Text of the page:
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Opinion

If Governments Have the Tools to Stop Fishing-Related Deaths, Why Aren’t They Being Used?

The 2012 Cape Town Agreement, adopted by the International Maritime Organization, outlines design, construction, and equipment standards for fishing vessels of 24 meters or more in length and details regulations that countries that are party to the agreement must adopt to protect fishing crews and observers. Credit: The Pew Charitable Trusts

LONDON, Jun 23 2023 (IPS) - Long before Hollywood highlighted the dangers of commercial fishing in The Perfect Storm, Deadliest Catch and other programming, governments around the world knew that this was one of the most hazardous jobs, killing thousands of fishers every year.

Until last fall, how many people perish while working in the seafood industry has never been clear. But now, through research commissioned by The Pew Charitable Trusts and conducted by the FISH Safety Foundation, a nonprofit organization in New Zealand dedicated to improving safety at sea, we know the truth: Worldwide, fishing is responsible for the deaths of more than 100,000 people every year, along with a staggering number of life-altering injuries.

And although there is a way to limit some of these risks, namely through the ratification of an international treaty known as the Cape Town Agreement (CTA), there has been little movement to date protecting fishers. But with the CTA, which is the only global agreement specifically designed to tackle the safety of the environment fishers work in, this could change.

This agreement focuses on safety standards for industrial-size fishing vessels and would grant fishers the same structural integrity, safety precautions, and training that have been in place for other seafarers for decades.

More than 3 billion people rely on seafood for a significant source of protein, and the Food and Agriculture Organization of the United Nations (FAO) expects that demand to grow.

But although many of us are familiar with the thrill of the chase depicted in media—big fish, bigger boats and even bigger waves—we’re unfamiliar with who is most at risk on the water. The answer is vulnerable and lowest-income people.

People, often the most marginalized, are frequently coerced and even forced to work on unsafe vessels and in conditions that in many cases meet the definition of slavery—long workdays, crowded and filthy sleeping quarters, violent and abusive superiors, insufficient nutrition, little or no safety equipment or medical care, and no chance of escape.

These conditions have been documented throughout the world’s ocean, in both national and international waters, from the largest industrial ships to small subsistence rafts and canoes.

Three intergovernmental bodies share responsibility for fishing, fishers and safety: the FAO, along with the International Labour Organization (ILO) and the International Maritime Organization (IMO). But none have full decision-making authority—and all lack the data to expose the dangerous realities of commercial fishing. To make matters worse, coordinated action across these organizations has been missing.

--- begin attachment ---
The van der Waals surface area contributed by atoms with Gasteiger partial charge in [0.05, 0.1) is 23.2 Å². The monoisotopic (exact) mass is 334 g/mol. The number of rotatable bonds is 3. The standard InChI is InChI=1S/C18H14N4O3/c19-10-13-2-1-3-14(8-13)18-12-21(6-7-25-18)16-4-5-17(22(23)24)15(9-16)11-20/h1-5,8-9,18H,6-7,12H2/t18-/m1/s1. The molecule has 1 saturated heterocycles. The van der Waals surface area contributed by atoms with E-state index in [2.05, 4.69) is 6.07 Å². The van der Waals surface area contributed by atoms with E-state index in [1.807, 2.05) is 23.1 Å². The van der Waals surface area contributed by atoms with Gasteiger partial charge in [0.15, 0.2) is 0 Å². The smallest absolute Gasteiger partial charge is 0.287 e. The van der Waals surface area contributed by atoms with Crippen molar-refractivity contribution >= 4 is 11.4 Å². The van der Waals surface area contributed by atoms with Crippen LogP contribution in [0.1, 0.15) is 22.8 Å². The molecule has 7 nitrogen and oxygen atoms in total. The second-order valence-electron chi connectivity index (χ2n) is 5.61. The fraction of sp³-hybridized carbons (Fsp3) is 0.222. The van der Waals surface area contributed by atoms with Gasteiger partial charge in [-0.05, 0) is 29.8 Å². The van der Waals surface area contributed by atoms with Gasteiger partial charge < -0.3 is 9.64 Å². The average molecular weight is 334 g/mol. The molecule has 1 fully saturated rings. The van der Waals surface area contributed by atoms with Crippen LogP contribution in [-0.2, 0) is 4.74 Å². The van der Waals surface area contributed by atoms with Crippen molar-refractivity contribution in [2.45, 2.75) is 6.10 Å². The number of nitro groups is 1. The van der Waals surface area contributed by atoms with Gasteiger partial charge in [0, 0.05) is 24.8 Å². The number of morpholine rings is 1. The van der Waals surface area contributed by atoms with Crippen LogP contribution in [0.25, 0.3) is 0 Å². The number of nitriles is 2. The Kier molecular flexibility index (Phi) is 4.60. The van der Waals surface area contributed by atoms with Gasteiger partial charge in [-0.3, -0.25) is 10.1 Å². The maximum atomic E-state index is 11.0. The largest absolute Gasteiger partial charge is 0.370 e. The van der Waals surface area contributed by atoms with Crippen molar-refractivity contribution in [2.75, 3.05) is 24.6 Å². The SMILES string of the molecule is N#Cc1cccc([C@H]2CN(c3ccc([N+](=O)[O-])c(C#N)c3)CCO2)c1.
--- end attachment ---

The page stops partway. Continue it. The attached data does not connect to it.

But today, there’s no longer any excuse for ignoring the high death rates at sea. The Cape Town Agreement—coupled with two other treaties—give authorities the leverage they need to protect fishers on large-scale industrial vessels that traverse international waters.

Fisher safety provides a powerful incentive for full ratification of the CTA. And the agreement should not be difficult to implement; many developed nations have already adopted its recommended guidelines for their fleets.

Unfortunately, this fact is being used as an argument against the treaty. Specifically, that because some large fleets already adhere to the guidelines, ratification is unnecessary and will not improve safety for fishers.

But this misses an important point. Ratification will help show leadership and encourage other countries to improve safety standards, which could help the most endangered workers.

The agreement needs 22 countries with a combined 3,600 vessels to go into force. Ratification by three more countries, with a combined 1,500 eligible vessels, will meet that goal.

However, it should have been met already. In 2019, 51 countries committed to ratify the agreement by October 2022, but most haven’t followed through, despite the number of fatalities each year.

Those avoidable deaths should move these countries to act—now. The other two treaties in force are the FAO Port State Measures Agreement, which works to prevent illegally caught fish from entering the seafood supply chain, and the 2007 ILO Work in Fishing Convention C188, which sets standards for working conditions onboard vessels. However, to better protect fishers, more countries are needed to join all three treaties and implement them.

It is time for countries to acknowledge that fisher fatalities are a serious problem, many fishing-related deaths are preventable, and despite the complexity, they want to find effective solutions.

We know for certain that fishers who work each day to bring their catch to tables or the marketplaces around the world put their lives in danger. As people demand more and more fish, we can’t—and shouldn’t—go another year without stronger safety rules for fishing, starting with ratification of the Cape Town Agreement.

Peter Horn, who directs efforts to end illegal fishing as part of The Pew Charitable Trusts’ international fisheries program, has spent more than 30 years in the British Royal Navy, where he reached the rank of commander, and served in the Fishery Protection Squadron.

IPS UN Bureau

 


  
 
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